Install R

You can get the official pre-compiled binaries for your system from R’s website.


Go to the R homepage and click the link of the official installer. Run it after the download completes and follow the instructions on the screen.


Go to the download page and select the right .pkg file for your system. Notice the CPU architectures. If you have an Apple silicon computer, select the arm64 installer. Otherwise, pick the Intel 64-bit file.


Most popular Linux distributions have R and many of its packages in their official software repositories. You can get R directly from them through your system’s package manager besides downloading from the R homepage.


sudo apt-get install r-base r-base-devel


sudo apt-get install r-base


sudo dnf install R


sudo zypper install R-base R-base-devel

Install RStudio

While the official binaries come with the necessary tools for running R scripts, they only have a command-line interface. This is very basic and not ideal for newcomers. Even experienced users and professionals can benefit from a more user-friendly interface.

There are many third-party Integrated Development Environments (IDEs) with support for R, such as Visual Studio and Eclipse. However, RStudio is still the most popular choice. It has an open-source desktop version that, like R itself, is free to use.

Go to RStudio Desktop download page and get the installer for your system. The installation process is simple and should be done within a few seconds. After that, you can find a launcher for RStudio on your system like any other application.


Variables are names used as identifiers for values and objects in R. You can use these identifiers to refer to and manipulate those values and objects later.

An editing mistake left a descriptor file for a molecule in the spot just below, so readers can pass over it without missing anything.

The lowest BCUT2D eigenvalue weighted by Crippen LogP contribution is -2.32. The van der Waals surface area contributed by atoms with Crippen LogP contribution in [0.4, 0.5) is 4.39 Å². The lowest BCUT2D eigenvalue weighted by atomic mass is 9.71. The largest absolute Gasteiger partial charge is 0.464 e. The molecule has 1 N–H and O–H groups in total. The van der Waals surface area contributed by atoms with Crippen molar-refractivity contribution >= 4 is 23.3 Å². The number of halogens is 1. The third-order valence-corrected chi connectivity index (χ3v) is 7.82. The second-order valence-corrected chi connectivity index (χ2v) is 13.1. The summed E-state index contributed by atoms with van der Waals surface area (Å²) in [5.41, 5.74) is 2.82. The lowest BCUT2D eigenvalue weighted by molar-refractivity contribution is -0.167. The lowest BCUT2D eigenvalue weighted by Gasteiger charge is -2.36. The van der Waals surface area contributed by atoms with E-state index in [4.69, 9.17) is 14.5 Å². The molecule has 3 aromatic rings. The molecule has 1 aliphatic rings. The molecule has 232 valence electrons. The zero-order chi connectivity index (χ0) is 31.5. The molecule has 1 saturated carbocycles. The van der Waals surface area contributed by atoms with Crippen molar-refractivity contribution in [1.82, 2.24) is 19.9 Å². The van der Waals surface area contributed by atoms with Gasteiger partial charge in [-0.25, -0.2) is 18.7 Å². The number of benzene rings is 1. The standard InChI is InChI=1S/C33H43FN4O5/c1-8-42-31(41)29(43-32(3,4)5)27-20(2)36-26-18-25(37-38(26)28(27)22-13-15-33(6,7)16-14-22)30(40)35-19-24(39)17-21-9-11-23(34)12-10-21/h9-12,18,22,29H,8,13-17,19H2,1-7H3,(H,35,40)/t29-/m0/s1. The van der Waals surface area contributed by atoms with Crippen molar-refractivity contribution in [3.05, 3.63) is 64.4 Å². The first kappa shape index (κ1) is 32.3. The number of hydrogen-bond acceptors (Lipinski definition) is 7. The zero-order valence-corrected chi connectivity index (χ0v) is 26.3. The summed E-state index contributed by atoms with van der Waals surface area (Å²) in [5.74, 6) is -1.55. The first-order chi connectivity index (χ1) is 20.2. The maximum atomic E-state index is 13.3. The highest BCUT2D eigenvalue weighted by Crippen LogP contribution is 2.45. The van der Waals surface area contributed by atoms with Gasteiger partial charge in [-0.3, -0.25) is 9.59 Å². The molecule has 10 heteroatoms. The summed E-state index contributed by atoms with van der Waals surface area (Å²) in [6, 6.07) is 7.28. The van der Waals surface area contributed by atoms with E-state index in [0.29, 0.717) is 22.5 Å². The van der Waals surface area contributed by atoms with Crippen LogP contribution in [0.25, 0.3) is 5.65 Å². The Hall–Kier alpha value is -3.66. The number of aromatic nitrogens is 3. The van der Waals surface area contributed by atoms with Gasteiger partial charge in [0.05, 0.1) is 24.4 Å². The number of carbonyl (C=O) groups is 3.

Keep in mind that R is an interpreting language that uses dynamic typing. It means you don’t have to explicitly declare data types for your variables when you write them in your programs. The interpreter only performs type checking in run time. If there are problems with typing, it won’t be until then you will be notified of them.

Variables in R can have letters, digits, periods, and underscores. However, the first character must be a letter.

These are valid variable names in R:




And these names can’t be used as variables:




You can’t use special characters, such as & or &, in your R variables. There are also keywords that have been reserved and are now allowed to be used for other purposes: if, else, while, for, repeat, function, break, next, etc.

It is recommended to use nouns in variables. Make sure they are meaningful and concise so your code will be easier to read and maintain. For example, site_1 and site_one are better choices when first_site or siteone.


There are 3 number types in R: integer, complex, and numeric.


When you enter a number into R, it is represented by the numeric type. You can verify this data type with the is.numeric() function. It takes in a value and returns TRUE or FALSE depending on whether that value is of the numeric type.

> is.numeric(2)
[1] TRUE
> is.numeric(2.5)
[1] TRUE

You can also use the class() function to find the data type of those values:

> class(2)
[1] "numeric"
> class(2.5)
[1] "numeric"


Numeric is the default computational type for integers and decimals in R. You can check this with the is.integer() function. It returns FALSE even when applied to numbers other languages will recognize as integers:

> is.integer(2)

However, there is also a dedicated type for integers. To explicitly use it to present the value 2 above, you can use the as.integer() function:

> a = as.integer(2)
> is.integer(a)
[1] TRUE
> class(a)
[1] "integer"

The is.integer() and class() functions confirm that the value stored in a is of the integer type.

Another option is to use the L suffix. Append it to your number when making an assignment, and R will understand you want it to use the integer type to store the value:

> b = 2L
> is.integer(b)
[1] TRUE
> class(b)
[1] "integer"

If you are using RStudio, the L suffix is also how this IDE indicates the integer type of values currently stored in memory.